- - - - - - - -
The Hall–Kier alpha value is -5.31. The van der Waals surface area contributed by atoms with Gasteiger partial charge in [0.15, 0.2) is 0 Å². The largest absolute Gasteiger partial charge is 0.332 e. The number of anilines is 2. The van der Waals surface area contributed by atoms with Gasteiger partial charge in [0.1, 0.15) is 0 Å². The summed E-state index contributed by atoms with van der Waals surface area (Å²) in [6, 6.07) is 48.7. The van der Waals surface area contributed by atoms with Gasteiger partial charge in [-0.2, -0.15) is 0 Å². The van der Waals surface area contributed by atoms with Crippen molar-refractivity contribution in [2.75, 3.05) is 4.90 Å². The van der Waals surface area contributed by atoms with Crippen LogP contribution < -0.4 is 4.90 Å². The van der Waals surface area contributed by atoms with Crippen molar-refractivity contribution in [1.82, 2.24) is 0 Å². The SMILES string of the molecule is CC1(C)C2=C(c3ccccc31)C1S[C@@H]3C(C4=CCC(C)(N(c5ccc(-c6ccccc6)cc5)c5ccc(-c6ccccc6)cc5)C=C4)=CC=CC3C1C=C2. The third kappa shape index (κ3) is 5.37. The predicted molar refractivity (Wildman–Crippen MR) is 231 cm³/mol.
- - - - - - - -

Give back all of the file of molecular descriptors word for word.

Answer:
The Hall–Kier alpha value is -5.31. The van der Waals surface area contributed by atoms with Gasteiger partial charge in [0.15, 0.2) is 0 Å². The largest absolute Gasteiger partial charge is 0.332 e. The number of anilines is 2. The van der Waals surface area contributed by atoms with Gasteiger partial charge in [0.1, 0.15) is 0 Å². The summed E-state index contributed by atoms with van der Waals surface area (Å²) in [6, 6.07) is 48.7. The van der Waals surface area contributed by atoms with Gasteiger partial charge in [-0.2, -0.15) is 0 Å². The van der Waals surface area contributed by atoms with Crippen molar-refractivity contribution in [2.75, 3.05) is 4.90 Å². The van der Waals surface area contributed by atoms with Crippen LogP contribution < -0.4 is 4.90 Å². The van der Waals surface area contributed by atoms with Crippen molar-refractivity contribution in [1.82, 2.24) is 0 Å². The SMILES string of the molecule is CC1(C)C2=C(c3ccccc31)C1S[C@@H]3C(C4=CCC(C)(N(c5ccc(-c6ccccc6)cc5)c5ccc(-c6ccccc6)cc5)C=C4)=CC=CC3C1C=C2. The third kappa shape index (κ3) is 5.37. The predicted molar refractivity (Wildman–Crippen MR) is 231 cm³/mol.